Building Essential Nutrition Skills (NOPE, Following a meal Plan Is Not One)
We are about to kick off our upskill challenge and are totally pumped with lessons and resources we have planned.
When a lot of people hear ‘challenge’ and ‘nutrition’ in the same sentence they automatically think of rigid, prescriptive meal plans, grocery lists and complicated and hard-to-follow complicated steps. Now, don’t get me wrong, our fitness challenge includes layers of accountability and support to help the individual get results, but they are NOT prescriptive.
We empower our members to build essential skills that power change. In the instance of our upskill challenge, we will be embracing small, yet simple behavioural changes around food that feels ‘too easy’ not to do. And that is because long-term chance requires consistency not perfection.
Nutrition and the way we eat is rooted in psychology. But if you have ever tried to ‘out-train’ a poor diet, you know you are wasting your time. The biggest changes to body composition are achieved through nutritional adherence.
Why start small?
Evidence suggests that lasting change happens when you start small and stack good habits and practices on top of one another over time. We find that once you can do the little things well, you build more and more confidence to make other things (that you only once dreamed possible) suddenly feel so mush more in reach. Remember that the tallest of building started from laying one brick…
Over the challenge we will be tackling some critical nutritional areas that will have our challengers building essential skills over time. As you read through this list, you might like to make a note of how you would rank yourself out of 5.
1. Having a plan
Planning your nutrition does not need to be done with every gram/calorie being accounted for. Nor should it look like 50 portions of chicken and broccoli. It is about looking at your week at a glace, having a direction, being aware of obstacles and a solution around them.
2. Being aware of what ‘well balanced’ means and looks like
The diet industry would have many women intermittent fasting, slashing carbs or going ‘keto’. In reality, for most people, well balanced, well portioned meal will lead to weight loss. Too often we find ourselves eating when we are not actually hungry, or not stopping eating when we are full. Which bring me to my next point…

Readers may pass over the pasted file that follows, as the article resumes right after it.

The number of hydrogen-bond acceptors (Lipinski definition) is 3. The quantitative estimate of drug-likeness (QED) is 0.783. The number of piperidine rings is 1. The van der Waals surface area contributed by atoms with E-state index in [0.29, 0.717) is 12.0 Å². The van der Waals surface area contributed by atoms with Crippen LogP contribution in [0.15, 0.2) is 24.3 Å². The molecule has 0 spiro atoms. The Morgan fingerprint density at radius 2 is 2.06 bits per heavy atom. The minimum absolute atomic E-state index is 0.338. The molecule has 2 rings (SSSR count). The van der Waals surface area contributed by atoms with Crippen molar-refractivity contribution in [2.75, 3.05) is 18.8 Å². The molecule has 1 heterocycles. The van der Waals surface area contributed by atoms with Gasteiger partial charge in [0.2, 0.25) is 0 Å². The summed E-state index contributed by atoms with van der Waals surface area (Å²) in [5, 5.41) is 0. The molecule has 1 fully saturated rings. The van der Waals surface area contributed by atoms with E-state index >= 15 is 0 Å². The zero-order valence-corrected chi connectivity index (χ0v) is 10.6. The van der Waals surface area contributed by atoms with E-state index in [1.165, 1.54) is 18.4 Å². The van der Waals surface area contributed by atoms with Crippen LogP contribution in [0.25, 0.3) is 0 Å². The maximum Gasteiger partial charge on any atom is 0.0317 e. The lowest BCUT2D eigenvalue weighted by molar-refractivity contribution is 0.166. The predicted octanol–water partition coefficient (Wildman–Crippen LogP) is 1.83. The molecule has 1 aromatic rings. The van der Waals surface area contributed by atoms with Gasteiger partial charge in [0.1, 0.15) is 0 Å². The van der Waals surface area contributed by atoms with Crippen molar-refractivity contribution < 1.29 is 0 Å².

3. Eating mindfully
Tuning into the eating process is important. In doing so you will have enough time to actually enjoy the food you are eating and give your body a chance to tell you that it has had enough. Removing yourself from distractions, chewing your food more slowly or putting down your fork between bites are all simple tricks that work.
4. Celebrate food, do not deprive yourself!
This includes enjoying social situations too. It is important not to lump ‘diet’ with throughs around restriction too. In doing so, you are more likely to obsess about foods, developing an unhealthy relationship with their place in your diet. Changing your mindset to be focused on what you can add (rather than take away) makes the journey more powerful and your results more enjoyable and sustainable too.
If you like the sounds of anything mentioned in this article, now is the time to join our challenge. Enrolments will be closing over the coming days so do not hesitate to reach out if you would like to work with us.
Ange Drake is an personal trainer, women’s empowerment coach and fitness blogger in the northern suburbs of Melbourne. She is the director of one of the few womens’ only strength training gyms in Melbourne, 23W. Ange helps women to learn how to use strength based training, nutritional strategies and a positive mindset to transform their bodies, relationship with food and mind.
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